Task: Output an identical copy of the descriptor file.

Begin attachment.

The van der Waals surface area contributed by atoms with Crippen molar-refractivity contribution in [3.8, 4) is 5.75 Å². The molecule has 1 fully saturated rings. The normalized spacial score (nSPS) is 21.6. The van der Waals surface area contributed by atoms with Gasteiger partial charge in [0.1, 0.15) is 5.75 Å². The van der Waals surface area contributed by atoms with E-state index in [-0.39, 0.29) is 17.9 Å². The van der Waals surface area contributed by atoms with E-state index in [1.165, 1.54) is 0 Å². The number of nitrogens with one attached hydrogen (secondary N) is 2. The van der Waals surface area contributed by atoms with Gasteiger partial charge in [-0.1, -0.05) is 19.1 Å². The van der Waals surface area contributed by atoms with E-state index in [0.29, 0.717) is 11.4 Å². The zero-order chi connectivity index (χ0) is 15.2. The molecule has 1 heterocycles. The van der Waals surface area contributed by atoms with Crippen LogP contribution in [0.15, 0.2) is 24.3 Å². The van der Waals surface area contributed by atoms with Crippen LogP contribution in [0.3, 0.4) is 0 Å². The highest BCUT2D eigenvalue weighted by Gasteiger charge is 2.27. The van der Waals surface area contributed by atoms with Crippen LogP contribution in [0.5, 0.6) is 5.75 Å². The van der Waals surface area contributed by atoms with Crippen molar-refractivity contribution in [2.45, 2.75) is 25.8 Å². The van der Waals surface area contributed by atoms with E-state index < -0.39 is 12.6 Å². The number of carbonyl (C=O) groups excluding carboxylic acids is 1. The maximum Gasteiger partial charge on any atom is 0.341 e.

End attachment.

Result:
The van der Waals surface area contributed by atoms with Crippen molar-refractivity contribution in [3.8, 4) is 5.75 Å². The molecule has 1 fully saturated rings. The normalized spacial score (nSPS) is 21.6. The van der Waals surface area contributed by atoms with Gasteiger partial charge in [0.1, 0.15) is 5.75 Å². The van der Waals surface area contributed by atoms with E-state index in [-0.39, 0.29) is 17.9 Å². The van der Waals surface area contributed by atoms with E-state index in [1.165, 1.54) is 0 Å². The number of nitrogens with one attached hydrogen (secondary N) is 2. The van der Waals surface area contributed by atoms with Gasteiger partial charge in [-0.1, -0.05) is 19.1 Å². The van der Waals surface area contributed by atoms with E-state index in [0.29, 0.717) is 11.4 Å². The zero-order chi connectivity index (χ0) is 15.2. The molecule has 1 heterocycles. The van der Waals surface area contributed by atoms with Crippen LogP contribution in [0.15, 0.2) is 24.3 Å². The van der Waals surface area contributed by atoms with Crippen LogP contribution in [0.3, 0.4) is 0 Å². The highest BCUT2D eigenvalue weighted by Gasteiger charge is 2.27. The van der Waals surface area contributed by atoms with Crippen LogP contribution in [0.5, 0.6) is 5.75 Å². The van der Waals surface area contributed by atoms with Crippen molar-refractivity contribution in [2.45, 2.75) is 25.8 Å². The van der Waals surface area contributed by atoms with E-state index < -0.39 is 12.6 Å². The number of carbonyl (C=O) groups excluding carboxylic acids is 1. The maximum Gasteiger partial charge on any atom is 0.341 e.